Taiwanese human rights advocate Lee Ming-che (李明哲) yesterday said that he had endured physical and psychological abuse during his five-year imprisonment in China, adding that he would not have been able to return to Taiwan if it were not for the rescue plan organized by his wife, Lee Ching-yu (李凈瑜), veteran political activist Shih Ming-te (施明德), Shih’s wife, and nongovernmental organizations (NGOs).
Lee Ming-che was arrested by the Chinese government after he entered China via Macau on March 19, 2017. In November of that year, he was sentenced to five years in prison and deprived of political rights for two years for allegedly subverting state power.
He was released on April 14 after finishing his prison sentence and returned to Taiwan the next day.
Photo: Wang Yi-sung, Taipei Times
Yesterday, after he had been released from COVID-19 quarantine, Lee Ming-che and Lee Ching-yu attended a news conference at the Legislative Yuan.
The couple bowed, thanking domestic and international news outlets for reporting on the advocate’s plight over the past five years, and expressing their appreciation for the care and assistance they received from NGOs, and especially from Shih and his wife.
Lee Ming-che told reporters that he — a second-generation Chinese born in Taiwan — became involved in democratic and human rights issues when he read about and researched the 228 Incident and other significant events and figures shaping the history of Taiwan.
He later became concerned about the plight of Chinese human rights advocates.
“As a Taiwanese, I knew there were two things I could do to help them: providing financial assistance to political prisoners in China and their family members using a nonprofit fund we created online, and sharing online stories of Taiwanese in their pursuit of democracy,” he said.
“I did all this out of my conviction for human rights and humanitarianism. I believe I did not cross any political red line as a Taiwanese... All I did was use my credit cards to buy books and basic life necessities for political prisoners and their families,” he said.
However, the Chinese government viewed his humanitarian aid as a subversion of state power, he said, adding that he was immediately taken into custody upon entering China’s Guangdong Province.
The way the Chinese police arrested and interrogated him was no different from how the Chinese Nationalist Party (KMT) government treated political dissidents during the White Terror Era, he added.
Aside from being forced to make a confession that he intended to subvert state power, for which he later pleaded guilty in a staged trial, Lee Ming-che said he refused to plead guilty to a charge of espionage, as he could not betray Taiwan.
“If it were not for the highly publicized rescue plan organized by my wife and NGOs, I could have served a longer sentence, even life,” he said, adding that he only pleaded guilty to the charge of subversion because he wanted to go home, not because he had done something wrong.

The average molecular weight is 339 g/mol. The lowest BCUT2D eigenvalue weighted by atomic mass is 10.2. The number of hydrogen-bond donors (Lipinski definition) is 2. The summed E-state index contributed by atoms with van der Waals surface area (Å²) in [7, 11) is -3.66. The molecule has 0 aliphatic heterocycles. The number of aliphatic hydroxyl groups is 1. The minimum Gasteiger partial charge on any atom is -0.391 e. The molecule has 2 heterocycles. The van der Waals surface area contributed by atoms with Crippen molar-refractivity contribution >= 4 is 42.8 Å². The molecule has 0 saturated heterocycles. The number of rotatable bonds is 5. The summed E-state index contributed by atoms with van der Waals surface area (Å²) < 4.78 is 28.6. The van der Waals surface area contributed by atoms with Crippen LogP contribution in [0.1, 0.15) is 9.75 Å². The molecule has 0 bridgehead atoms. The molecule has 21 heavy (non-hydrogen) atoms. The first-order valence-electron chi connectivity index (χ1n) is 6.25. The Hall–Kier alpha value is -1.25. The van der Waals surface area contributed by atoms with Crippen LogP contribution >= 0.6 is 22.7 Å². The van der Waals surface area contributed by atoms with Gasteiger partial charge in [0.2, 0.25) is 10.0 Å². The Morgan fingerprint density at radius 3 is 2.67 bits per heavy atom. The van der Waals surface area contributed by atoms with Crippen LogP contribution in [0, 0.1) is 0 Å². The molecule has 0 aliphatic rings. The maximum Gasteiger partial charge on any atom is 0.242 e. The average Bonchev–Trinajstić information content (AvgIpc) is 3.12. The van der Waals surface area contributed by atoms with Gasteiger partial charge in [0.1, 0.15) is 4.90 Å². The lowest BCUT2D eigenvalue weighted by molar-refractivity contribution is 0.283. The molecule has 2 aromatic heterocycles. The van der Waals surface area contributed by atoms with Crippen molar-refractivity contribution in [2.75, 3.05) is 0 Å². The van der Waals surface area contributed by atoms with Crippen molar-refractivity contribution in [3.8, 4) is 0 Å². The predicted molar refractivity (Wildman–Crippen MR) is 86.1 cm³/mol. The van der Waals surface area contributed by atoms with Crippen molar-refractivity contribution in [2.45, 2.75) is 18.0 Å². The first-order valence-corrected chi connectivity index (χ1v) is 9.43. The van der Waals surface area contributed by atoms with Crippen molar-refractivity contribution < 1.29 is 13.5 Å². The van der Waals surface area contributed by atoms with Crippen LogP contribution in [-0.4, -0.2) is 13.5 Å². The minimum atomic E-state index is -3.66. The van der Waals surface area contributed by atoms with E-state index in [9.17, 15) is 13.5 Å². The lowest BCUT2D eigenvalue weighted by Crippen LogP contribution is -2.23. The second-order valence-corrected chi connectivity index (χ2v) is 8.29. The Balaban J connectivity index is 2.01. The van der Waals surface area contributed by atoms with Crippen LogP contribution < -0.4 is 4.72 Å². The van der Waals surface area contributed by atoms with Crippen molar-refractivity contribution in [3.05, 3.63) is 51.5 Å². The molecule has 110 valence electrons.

Lee Ming-che said that he was imprisoned with serious criminals in Hunan Province’s Chishan Prison, where all prisoners must perform forced labor.
“We left the prison daily at about 6am and did not return until 6pm or 7pm. This contravened China’s Prison Act, which limits work hours for prisoners to eight hours per day, or at the most nine hours if necessary,” he said. “Prisoners do not have holidays, except for four days during the Lunar New Year holiday.”
The prison management forced the prisoners to sign their names on forged time sheets, and served them food with tainted oil, he said, adding that the prison amounted to a sweatshop.
Conditions did not improve until his wife helped expose the situation, he said.
“Prisoners in my zone were eventually given one day free from work per week and had hot water for showers in the winter. Unlike other prisoners, I did not have the pressure of work and was taken to a hospital for a health exam every year,” he said.
However, prison guards banned other prisoners from speaking to him during the last year of his imprisonment, he said.
He was quarantined in a hospital for two months because of COVID-19 before he was released on April 14.
Unlike Lee Ming-che, Taiwanese businessman Lee Meng-chu (李孟居) has spent 18 months in prison on espionage charges, has been unable to return to Taiwan and was also deprived of political rights for two years.
“I think our endings were different because we had different rescue plans. His family did not want the government to intervene and tried to settle the matter privately... You cannot keep a rescue plan ‘low profile,’ otherwise you are giving the Chinese government the license to do whatever it wants,” Lee Ming-che said.
Lee Ming-che also had a word of advice for Taiwanese in China.
“Probably nothing will happen to you if you are there to do business and make money, but if you are there to advocate for human rights or other causes, you should reassess your personal safety and pray that you have someone like my wife to rescue you when you are in trouble,” he said.
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